Berkeley-based studio Alexander Jermyn Architecture built a beautiful lake house in Lake Tahoe, California, marked with blackened wood siding, and a steep gable form. Occupying 3200 square feet, the home is tucked away in the Sierra Nevada Mountains, and was built to withstand the extreme climatic conditions of the region. It provides stunning views of the lake, via massive floor-to-roofline windows.
Designer: Alexander Jermyn Architecture
“We were curious how the architecture could have multiple readings. One example was the differentiation between exterior and interior. Although the exterior had to be tough to withstand sun, snowfall, and wildfires, we designed the interior to have a softness and warmth, enveloped in wood.” said the studio.
Named Hemlock, the home is a contemporary and modern twist on typical alpine residences. The exterior of the home features charred wooden walls, which are called Shou Sugi Ban. The walls are supported by a concrete base. Both materials were chosen for their ability to withstand extreme climatic conditions, and high heights. “Mockups of the charred accoya wood were buried over two seasons to test resiliency. The final brushed version of the Shou Sugi Ban was chosen for its preserved finish after the rigors of testing,” said the studio.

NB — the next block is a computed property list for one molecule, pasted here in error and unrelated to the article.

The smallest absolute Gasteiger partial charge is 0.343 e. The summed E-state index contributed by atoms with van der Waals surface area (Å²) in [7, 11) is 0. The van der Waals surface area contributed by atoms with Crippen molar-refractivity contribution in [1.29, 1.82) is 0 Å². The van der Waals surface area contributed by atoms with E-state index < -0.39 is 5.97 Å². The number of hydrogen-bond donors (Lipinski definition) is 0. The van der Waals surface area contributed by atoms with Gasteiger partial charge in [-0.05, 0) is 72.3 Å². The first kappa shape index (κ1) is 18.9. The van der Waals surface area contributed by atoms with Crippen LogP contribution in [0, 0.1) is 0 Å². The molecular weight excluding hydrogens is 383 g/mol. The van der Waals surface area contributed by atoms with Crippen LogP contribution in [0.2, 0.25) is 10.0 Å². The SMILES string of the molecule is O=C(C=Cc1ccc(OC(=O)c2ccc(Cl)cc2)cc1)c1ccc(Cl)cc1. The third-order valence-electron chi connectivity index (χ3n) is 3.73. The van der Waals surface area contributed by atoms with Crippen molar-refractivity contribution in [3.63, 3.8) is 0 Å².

The dark charred wood creates an intriguing contrast against the surrounding environment, and also against the interiors which are light and minimal, accentuated by white walls, and bleached clear vertical grain hemlock “The intent was to find a consistent and economical material that could wrap the entirety of the interior envelope. The lightening of the wood was critical to obtain a more neutral palette that would brighten the space during the daytime hours,” said the architecture studio.
The home occupies a simple rectangular footprint and faces the beautiful lake. The ground floor houses a garage, ski-tuning station, laundry, media room, bunk room, and guest room, while the main floor features the bedrooms, kitchen, and living space that leads to a deck. The gable holds an artist studio mezzanine level, which is illuminated by skylights. The walls have been integrated with benches and nooks, to create a more compact and simple floor plan. The floors are connected via a staircase equipped with patinated steel pickets, and a railing. “The steel pickets disappear into the wood floor and treads to allow the plane of the floor to be continuous and uninterrupted,” the studio concluded.